Laying undiscovered for 17 centuries
Just 1km south of Saint-Rémy-de-Provence, in Southern France, on the fringes of the Alpilles mountains resided the hidden city of Glanum.
This ancient fortified town was originally built by the Salyes in the 6th century B.C., though subsequent relations with the Greek world during the 2nd & 1st centuries B.C., added additional Hellenistic styles to the city.
Then came the Romans
During the early years of Emperor Augustus’ reign around 27 BC, Glanum officially became a Roman colony. This resulted in the rapid transformation of the city’s architecture, including a new forum, temples, dam and an aqueduct, which supplied water to the town and the public baths.
Unfortunately, Glanum didn’t survive the collapse of the Roman Empire and around 260 A.D. The town was then abandoned by its inhabitants.
Due to this desertion, the Roman drains and sewers were no longer maintained, the ruins of the city became flooded and completely covered with sediment, just leaving two visible structures (Les Antiques)
Glanum is particularly known for two very well-preserved Roman monuments built during the 1st century B.C., known as “Les Antiques”. Situated just to the north of the ancient city is a mausoleum and a triumphal arch (which is said to be the oldest in France).
Around the 17th & 18th centuries, modest excavations were made in the close vicinity of “Les Antiques”, but only sculptures and coins were discovered.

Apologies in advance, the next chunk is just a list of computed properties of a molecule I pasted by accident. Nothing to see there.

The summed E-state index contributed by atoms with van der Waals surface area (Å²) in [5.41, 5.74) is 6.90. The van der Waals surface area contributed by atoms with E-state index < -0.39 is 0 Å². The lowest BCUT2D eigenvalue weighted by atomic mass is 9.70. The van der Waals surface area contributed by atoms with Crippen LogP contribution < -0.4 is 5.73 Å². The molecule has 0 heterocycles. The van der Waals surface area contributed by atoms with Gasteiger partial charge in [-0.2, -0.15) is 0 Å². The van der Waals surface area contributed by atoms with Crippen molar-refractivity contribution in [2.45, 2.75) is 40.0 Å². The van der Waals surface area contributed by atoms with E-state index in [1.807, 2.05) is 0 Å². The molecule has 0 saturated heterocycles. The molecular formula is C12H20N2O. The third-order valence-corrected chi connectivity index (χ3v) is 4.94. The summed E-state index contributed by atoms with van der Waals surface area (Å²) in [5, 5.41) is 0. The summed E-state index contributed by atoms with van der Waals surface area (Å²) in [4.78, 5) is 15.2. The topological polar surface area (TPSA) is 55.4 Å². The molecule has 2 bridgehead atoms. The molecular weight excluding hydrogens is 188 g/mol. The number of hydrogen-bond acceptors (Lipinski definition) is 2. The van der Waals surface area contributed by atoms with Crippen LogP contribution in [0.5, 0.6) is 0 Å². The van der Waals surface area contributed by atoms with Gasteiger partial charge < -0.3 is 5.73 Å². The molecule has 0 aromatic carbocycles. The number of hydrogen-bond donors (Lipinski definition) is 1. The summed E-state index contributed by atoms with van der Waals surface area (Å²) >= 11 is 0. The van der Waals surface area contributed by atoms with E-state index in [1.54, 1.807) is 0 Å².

The first organised archaeological digs were carried out on the site from 1921, until 1969; first, they unearthed the surroundings of the basilica, the houses in the northern area and the thermal baths.
Then to the south the area excavated was from the forum to the iron age sanctuary.
Since 1983, further digs and research have once again been under way, unearthing greater knowledge of the ancient city, particularly about the ramparts and twin temples.
Within Glanum two Roman Forums were built, the 1st around 20 B.C. which included twin Corinthian temples. The second was between 1st & 3rd centuries AD and housed the central market and place of justice.
With the knowledge gathered of the twin temples, in 1992 restoration of the corner columns on the smaller temple were carried out.
Considering the size of the town the temples were quite impressive.
Hellenistic remains have also been discovered beneath the Roman forum, including the dromos well.
Take a climb
The freedom that you are given to wander around Glanum is fantastic, obviously, there are some restrictions around this ancient dwelling, but in general, you’re free to roam at your pleasure.
Head up above the city and the view of the archaeological site below is amazing.
It gives an amazing perspective of the city in its entirety and provides you a greater understanding the planning of the town and how all the dwellings feed off the main street weaving south.
Inspired to visit Glanum?
Do these ancient ruins interest you?
As we said we stayed in Saint-Rémy-de-Provence, but you could easly include a visit from any part of Provence.
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